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Impearls: CotRCS: Constitution of the Civitas

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Earthdate 2007-10-13

Constitution of the Civitas   by G. H. Stevenson

The most detailed information which we possess about the organization of provincial cities is derived from the charters of three Spanish communities, two of them Latin towns and the third a Roman colony of an unusual type.  Enough, however, is known of the municipal system as it existed elsewhere to make it certain that the institutions which we find at Salpensa, Malaca, and Urso were fairly typical.  Even in cities devoid of full Roman rights the municipal constitution was modelled on that of republican Rome, and possessed popular assemblies, senates, and magistrates.

The popular assemblies during the first century a.d. in the west, and for considerably longer in the east, exercised the power of electing magistrates and of accepting or rejecting proposals brought before them.  Their members were organized in curiae or less often in tribes.  But the same tendencies which in Rome had strengthened the Senate at the expense of the people operated in the provinces.  Many of the voters must have lived in outlying parts of the extensive territories belonging to their city and have found it inconvenient to attend meetings of the Assembly.  From the time of Trajan [at the beginning of the 2nd century] the people seem to have ceased to exercise the right of electing magistrates, who were now nominated by their predecessors [just as Roman emperors nominated their successors –Impearls] subject to the approval of the decuriones, and to have met only for the formal purpose of passing complimentary decrees in honour of magistrates or benefactors.

Apart from the attributi or contributi mentioned above, who had no voting rights, we find frequent mentions of incolae, who were domiciled in a city of which they were not full members.  They seem to have shared the privileges and the burdens of the citizens, but to have had only a limited right of voting.  At Malaca a single curia was selected in which they might give their vote.  We know, however, of a few cases in which they even entered the municipal senates.  Pliny found in the Bithynian senates some whose right to be there was extremely doubtful.

Far the most important body of men in a municipal town were the decuriones or ordo, who corresponded to the Senate at Rome, though they rarely used this title.  Their number was usually fixed at a hundred, and they were sometimes called centumviri, though honorary members, e.g. patroni of senatorial or equestrian rank, might be added.  In the west at least membership of the ordo was for life, and its members, as in Rome, consisted mainly of ex-magistrates.  Every five years vacancies were filled by officers corresponding to the Roman censors, who regarded magistrates not already members as having the first claim.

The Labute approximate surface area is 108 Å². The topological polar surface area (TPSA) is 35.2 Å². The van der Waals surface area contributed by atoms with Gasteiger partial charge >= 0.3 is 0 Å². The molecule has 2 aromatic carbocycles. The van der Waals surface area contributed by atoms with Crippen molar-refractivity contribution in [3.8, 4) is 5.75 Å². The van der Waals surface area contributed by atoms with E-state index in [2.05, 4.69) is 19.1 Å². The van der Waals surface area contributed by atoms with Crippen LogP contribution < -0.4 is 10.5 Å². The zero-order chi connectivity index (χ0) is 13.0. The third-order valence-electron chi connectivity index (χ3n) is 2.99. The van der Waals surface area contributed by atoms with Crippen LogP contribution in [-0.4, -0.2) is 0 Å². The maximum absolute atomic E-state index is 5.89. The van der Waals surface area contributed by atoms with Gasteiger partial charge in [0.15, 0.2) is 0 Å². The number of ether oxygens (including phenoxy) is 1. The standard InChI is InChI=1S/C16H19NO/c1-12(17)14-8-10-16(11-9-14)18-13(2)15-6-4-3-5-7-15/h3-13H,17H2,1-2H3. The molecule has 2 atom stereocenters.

As the magistrates held office only for a single year it was inevitable that they should pay great respect to the wishes of the decurions, but it is surprising to find on how many trivial matters it was necessary, at Urso at least, for the ordo to be consulted.  A magistrate was liable to a fine of 10,000 sesterces if he acted in contravention of any decree of the decurions.  Only in judicial ma[tt]ers did he possess any discretion, and even here his power was limited.

As in Rome, the municipal magistrates were elected in pairs, and most cities possessed two duoviri iure dicundo, two aediles, and two quaestors.  {Footnote:  Praefecti might be appointed to take the place of duumviri in their absence, or to represent the emperor if he were elected honorary duumvir.  […]}  In Italian municipia, as opposed to colonies, the first four of these were commonly grouped together as quattuorviri, but this title was rarer in the provinces, where its occurrence cannot be used to distinguish a municipium from a colonia.  Each member of a pair could veto his colleague’s decisions, and the lower magistrates were subject to the authority of the higher.

As the name implies, the chief duty of the duumviri iuri dicundo was the administration of justice in such cases as were too unimportant for the intervention of the [provincial] governor.  But, as has been said, even in this department their power was limited.  “If the person on whom a fine is imposed, or another person in his name shall demand that the matter be referred to the decurions or conscripti, the judgment shall lie with the decurions or conscripti.”

Apart from their judicial work the duumviri presided over meetings of the decurions or the assembly, and were responsible for public games, religious observances, etc.  Every fifth year they bore the title of quinquennales, and exercised certain censorial powers such as holding a lectio of the ordo and letting out public contracts.

The aediles, like their Roman namesakes, were concerned with the upkeep of the streets and public buildings, and perhaps with the food-supply of the city.  They had the right of inflicting fines subject to the approval of the duumviri.  The quaestors, where they existed, had duties connected with municipal finance.




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